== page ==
EDUCATION FORMS THE BEDROCK of society's development. Strong correlations exist between education and everything from global health to economic prosperity to gender equality. The more investment in human capital, the greater leaps a society can make.
Protests erupted in Chile, Turkey, Britain and Québec in 2011 and 2012 over rising tuition and the accessibility and quality of post-secondary education. These uprisings also pointed to a deep discontent with higher education’s slide towards privatization.
A key demand from Québec’s students, for example, was that the provincial Liberals redirect funding for research activities that benefit private enterprise towards free tuition and better teaching instead. The protests, which pre-empted tuition hikes and eventually toppled the government, called for a restructuring of finances rather than an increase in funding, thereby reducing student debt and making education more of a social priority.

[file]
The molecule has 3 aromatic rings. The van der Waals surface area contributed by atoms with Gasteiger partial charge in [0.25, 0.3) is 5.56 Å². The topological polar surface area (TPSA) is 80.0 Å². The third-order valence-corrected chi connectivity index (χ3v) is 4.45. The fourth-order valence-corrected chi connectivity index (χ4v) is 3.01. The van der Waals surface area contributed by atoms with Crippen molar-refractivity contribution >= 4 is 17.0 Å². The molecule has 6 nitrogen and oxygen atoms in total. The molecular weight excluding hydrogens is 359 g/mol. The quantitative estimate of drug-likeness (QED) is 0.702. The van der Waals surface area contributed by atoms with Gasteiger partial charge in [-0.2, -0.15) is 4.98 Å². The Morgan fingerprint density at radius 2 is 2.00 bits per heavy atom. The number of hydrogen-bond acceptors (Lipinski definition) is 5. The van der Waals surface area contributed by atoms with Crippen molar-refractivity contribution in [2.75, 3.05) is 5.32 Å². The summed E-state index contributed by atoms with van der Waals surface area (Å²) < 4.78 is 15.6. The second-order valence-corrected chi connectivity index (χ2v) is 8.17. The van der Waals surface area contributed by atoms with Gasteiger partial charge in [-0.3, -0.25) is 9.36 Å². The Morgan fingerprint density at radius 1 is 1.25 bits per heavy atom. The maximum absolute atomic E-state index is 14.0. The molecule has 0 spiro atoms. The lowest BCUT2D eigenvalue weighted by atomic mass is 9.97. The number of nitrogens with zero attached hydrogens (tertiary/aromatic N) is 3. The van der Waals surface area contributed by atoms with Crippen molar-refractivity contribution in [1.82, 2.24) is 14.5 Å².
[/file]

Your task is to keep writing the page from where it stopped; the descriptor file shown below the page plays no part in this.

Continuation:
While tuition costs certainly affect potential enrolment and postgraduation options, factors such as socio-political circumstance, private sector influence and government reforms must also be considered. Practicality plays a role, too. A study released earlier this year showed that British graduates are 10 per cent more likely to work in a low-skilled job than they were a decade ago.
How does the cost of tuition impact the quality of education and employment options for students? Well, the answer is at least as complicated as third-year particle physics.